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Costs and Margins in the Retail Supply Chain

Author

Listed:
  • Patrick D'Arcy

    (Reserve Bank of Australia)

  • David Norman

    (Reserve Bank of Australia)

  • Shalini Shan

    (Reserve Bank of Australia)

Abstract

Retail goods are an important component of the consumption basket and changes in their prices have had a significant influence on CPI inflation over the past decade, particularly following movements in the exchange rate. To help understand the drivers of inflation for retail goods, this article sets out the major costs and margins involved in supplying retail goods to consumers. Notwithstanding dispersion across different types of goods, on average, around half of the final price of retail items can be attributed to the cost of the goods themselves, with the remaining half covering the gross margins of wholesale and retail firms in the distribution supply chain. The costs incurred by distributors are broadly split between labour and other input costs, with distributors’ profit margins accounting for a little under 10 per cent of the final sale price. These shares have remained relatively stable for at least the past decade.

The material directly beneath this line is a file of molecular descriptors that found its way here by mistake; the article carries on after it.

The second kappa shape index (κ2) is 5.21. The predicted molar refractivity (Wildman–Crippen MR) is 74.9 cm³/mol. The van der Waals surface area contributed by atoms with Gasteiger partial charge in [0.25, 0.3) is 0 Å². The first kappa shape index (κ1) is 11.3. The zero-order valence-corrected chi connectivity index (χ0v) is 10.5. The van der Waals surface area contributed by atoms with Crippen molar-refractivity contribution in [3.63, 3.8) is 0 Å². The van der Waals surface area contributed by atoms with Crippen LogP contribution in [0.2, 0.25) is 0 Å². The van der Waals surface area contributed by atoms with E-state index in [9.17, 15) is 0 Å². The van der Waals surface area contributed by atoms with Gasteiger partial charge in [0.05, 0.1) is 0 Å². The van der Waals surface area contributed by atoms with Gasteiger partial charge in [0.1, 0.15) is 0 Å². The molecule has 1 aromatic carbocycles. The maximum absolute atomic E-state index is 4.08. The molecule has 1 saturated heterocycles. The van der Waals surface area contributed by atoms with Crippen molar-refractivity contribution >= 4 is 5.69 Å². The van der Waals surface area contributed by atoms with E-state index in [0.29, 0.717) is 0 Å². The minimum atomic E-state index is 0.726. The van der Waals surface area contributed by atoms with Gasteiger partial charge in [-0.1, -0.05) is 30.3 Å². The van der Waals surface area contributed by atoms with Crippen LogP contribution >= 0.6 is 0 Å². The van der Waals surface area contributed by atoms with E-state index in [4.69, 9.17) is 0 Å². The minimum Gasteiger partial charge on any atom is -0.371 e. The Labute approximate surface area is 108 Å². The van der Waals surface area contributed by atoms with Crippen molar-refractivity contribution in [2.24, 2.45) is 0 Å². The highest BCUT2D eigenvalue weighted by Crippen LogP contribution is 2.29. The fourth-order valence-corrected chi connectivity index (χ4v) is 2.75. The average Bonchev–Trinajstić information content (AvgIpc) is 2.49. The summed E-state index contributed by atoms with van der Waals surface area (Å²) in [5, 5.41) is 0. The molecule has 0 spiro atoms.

Suggested Citation

  • Patrick D'Arcy & David Norman & Shalini Shan, 2012. "Costs and Margins in the Retail Supply Chain," RBA Bulletin, Reserve Bank of Australia, pages 13-22, June.
  • Handle: RePEc:rba:rbabul:jun2012-02
    as

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    File URL: http://www.rba.gov.au/publications/bulletin/2012/jun/pdf/bu-0612-2.pdf
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    Cited by:

    1. Malik Cahyadin, 2017. "Determinant Factors of Trade Industry Performance in Indonesia: AHP Approach," GATR Journals jber130, Global Academy of Training and Research (GATR) Enterprise.
    2. David Jacobs & Thomas Williams, 2014. "The Determinants of Non-tradables Inflation," RBA Bulletin, Reserve Bank of Australia, pages 27-38, September.

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